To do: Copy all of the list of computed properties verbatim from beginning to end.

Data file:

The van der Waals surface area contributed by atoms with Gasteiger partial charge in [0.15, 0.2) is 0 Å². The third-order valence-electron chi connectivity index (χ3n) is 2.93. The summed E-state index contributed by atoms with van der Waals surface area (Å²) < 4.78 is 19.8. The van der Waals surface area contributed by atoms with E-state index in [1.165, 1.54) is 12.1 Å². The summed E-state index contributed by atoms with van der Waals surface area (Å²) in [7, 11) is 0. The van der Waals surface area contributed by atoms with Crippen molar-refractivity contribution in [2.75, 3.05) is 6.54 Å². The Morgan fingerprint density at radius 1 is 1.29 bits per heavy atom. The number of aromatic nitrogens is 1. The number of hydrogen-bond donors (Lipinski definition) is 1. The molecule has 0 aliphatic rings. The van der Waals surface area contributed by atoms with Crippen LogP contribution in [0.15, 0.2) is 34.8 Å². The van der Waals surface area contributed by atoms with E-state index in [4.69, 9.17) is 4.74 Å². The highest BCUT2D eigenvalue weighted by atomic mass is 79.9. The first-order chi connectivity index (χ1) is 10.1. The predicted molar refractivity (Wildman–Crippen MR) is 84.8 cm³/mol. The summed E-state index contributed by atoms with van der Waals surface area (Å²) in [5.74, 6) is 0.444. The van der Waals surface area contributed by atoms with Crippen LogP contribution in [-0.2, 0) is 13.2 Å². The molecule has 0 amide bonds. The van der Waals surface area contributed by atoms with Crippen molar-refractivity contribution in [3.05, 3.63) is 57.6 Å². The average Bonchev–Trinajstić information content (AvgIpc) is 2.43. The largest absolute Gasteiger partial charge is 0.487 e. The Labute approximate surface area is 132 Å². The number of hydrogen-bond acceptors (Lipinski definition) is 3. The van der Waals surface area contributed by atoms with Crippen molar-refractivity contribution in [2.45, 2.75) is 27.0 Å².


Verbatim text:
The van der Waals surface area contributed by atoms with Gasteiger partial charge in [0.15, 0.2) is 0 Å². The third-order valence-electron chi connectivity index (χ3n) is 2.93. The summed E-state index contributed by atoms with van der Waals surface area (Å²) < 4.78 is 19.8. The van der Waals surface area contributed by atoms with E-state index in [1.165, 1.54) is 12.1 Å². The summed E-state index contributed by atoms with van der Waals surface area (Å²) in [7, 11) is 0. The van der Waals surface area contributed by atoms with Crippen molar-refractivity contribution in [2.75, 3.05) is 6.54 Å². The Morgan fingerprint density at radius 1 is 1.29 bits per heavy atom. The number of aromatic nitrogens is 1. The number of hydrogen-bond donors (Lipinski definition) is 1. The molecule has 0 aliphatic rings. The van der Waals surface area contributed by atoms with Crippen LogP contribution in [0.15, 0.2) is 34.8 Å². The van der Waals surface area contributed by atoms with E-state index in [4.69, 9.17) is 4.74 Å². The highest BCUT2D eigenvalue weighted by atomic mass is 79.9. The first-order chi connectivity index (χ1) is 10.1. The predicted molar refractivity (Wildman–Crippen MR) is 84.8 cm³/mol. The summed E-state index contributed by atoms with van der Waals surface area (Å²) in [5.74, 6) is 0.444. The van der Waals surface area contributed by atoms with Crippen LogP contribution in [-0.2, 0) is 13.2 Å². The molecule has 0 amide bonds. The van der Waals surface area contributed by atoms with Crippen molar-refractivity contribution in [3.05, 3.63) is 57.6 Å². The average Bonchev–Trinajstić information content (AvgIpc) is 2.43. The largest absolute Gasteiger partial charge is 0.487 e. The Labute approximate surface area is 132 Å². The number of hydrogen-bond acceptors (Lipinski definition) is 3. The van der Waals surface area contributed by atoms with Crippen molar-refractivity contribution in [2.45, 2.75) is 27.0 Å².